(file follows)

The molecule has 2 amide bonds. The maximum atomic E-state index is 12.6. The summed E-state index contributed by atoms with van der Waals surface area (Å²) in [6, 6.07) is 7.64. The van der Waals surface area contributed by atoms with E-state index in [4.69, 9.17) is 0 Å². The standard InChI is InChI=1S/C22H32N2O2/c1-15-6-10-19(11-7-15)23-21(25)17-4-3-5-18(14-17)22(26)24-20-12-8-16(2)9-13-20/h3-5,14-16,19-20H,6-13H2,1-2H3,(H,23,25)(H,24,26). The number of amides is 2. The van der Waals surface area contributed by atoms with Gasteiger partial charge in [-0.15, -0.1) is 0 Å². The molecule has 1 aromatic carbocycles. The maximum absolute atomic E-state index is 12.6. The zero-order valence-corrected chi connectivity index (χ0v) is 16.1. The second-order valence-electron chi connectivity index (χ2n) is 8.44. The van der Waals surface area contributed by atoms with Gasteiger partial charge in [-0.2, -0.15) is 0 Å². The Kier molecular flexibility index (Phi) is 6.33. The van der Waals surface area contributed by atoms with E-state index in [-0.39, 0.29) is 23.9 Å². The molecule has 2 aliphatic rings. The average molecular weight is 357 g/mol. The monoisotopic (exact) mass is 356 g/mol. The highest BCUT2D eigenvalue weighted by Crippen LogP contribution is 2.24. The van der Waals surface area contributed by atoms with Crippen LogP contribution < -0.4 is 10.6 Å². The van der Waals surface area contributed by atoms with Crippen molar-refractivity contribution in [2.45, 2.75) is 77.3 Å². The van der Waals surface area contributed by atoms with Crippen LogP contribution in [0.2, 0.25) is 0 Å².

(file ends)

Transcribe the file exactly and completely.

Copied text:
The molecule has 2 amide bonds. The maximum atomic E-state index is 12.6. The summed E-state index contributed by atoms with van der Waals surface area (Å²) in [6, 6.07) is 7.64. The van der Waals surface area contributed by atoms with E-state index in [4.69, 9.17) is 0 Å². The standard InChI is InChI=1S/C22H32N2O2/c1-15-6-10-19(11-7-15)23-21(25)17-4-3-5-18(14-17)22(26)24-20-12-8-16(2)9-13-20/h3-5,14-16,19-20H,6-13H2,1-2H3,(H,23,25)(H,24,26). The number of amides is 2. The van der Waals surface area contributed by atoms with Gasteiger partial charge in [-0.15, -0.1) is 0 Å². The molecule has 1 aromatic carbocycles. The maximum absolute atomic E-state index is 12.6. The zero-order valence-corrected chi connectivity index (χ0v) is 16.1. The second-order valence-electron chi connectivity index (χ2n) is 8.44. The van der Waals surface area contributed by atoms with Gasteiger partial charge in [-0.2, -0.15) is 0 Å². The Kier molecular flexibility index (Phi) is 6.33. The van der Waals surface area contributed by atoms with E-state index in [-0.39, 0.29) is 23.9 Å². The molecule has 2 aliphatic rings. The average molecular weight is 357 g/mol. The monoisotopic (exact) mass is 356 g/mol. The highest BCUT2D eigenvalue weighted by Crippen LogP contribution is 2.24. The van der Waals surface area contributed by atoms with Crippen LogP contribution < -0.4 is 10.6 Å². The van der Waals surface area contributed by atoms with Crippen molar-refractivity contribution in [2.45, 2.75) is 77.3 Å². The van der Waals surface area contributed by atoms with Crippen LogP contribution in [0.2, 0.25) is 0 Å².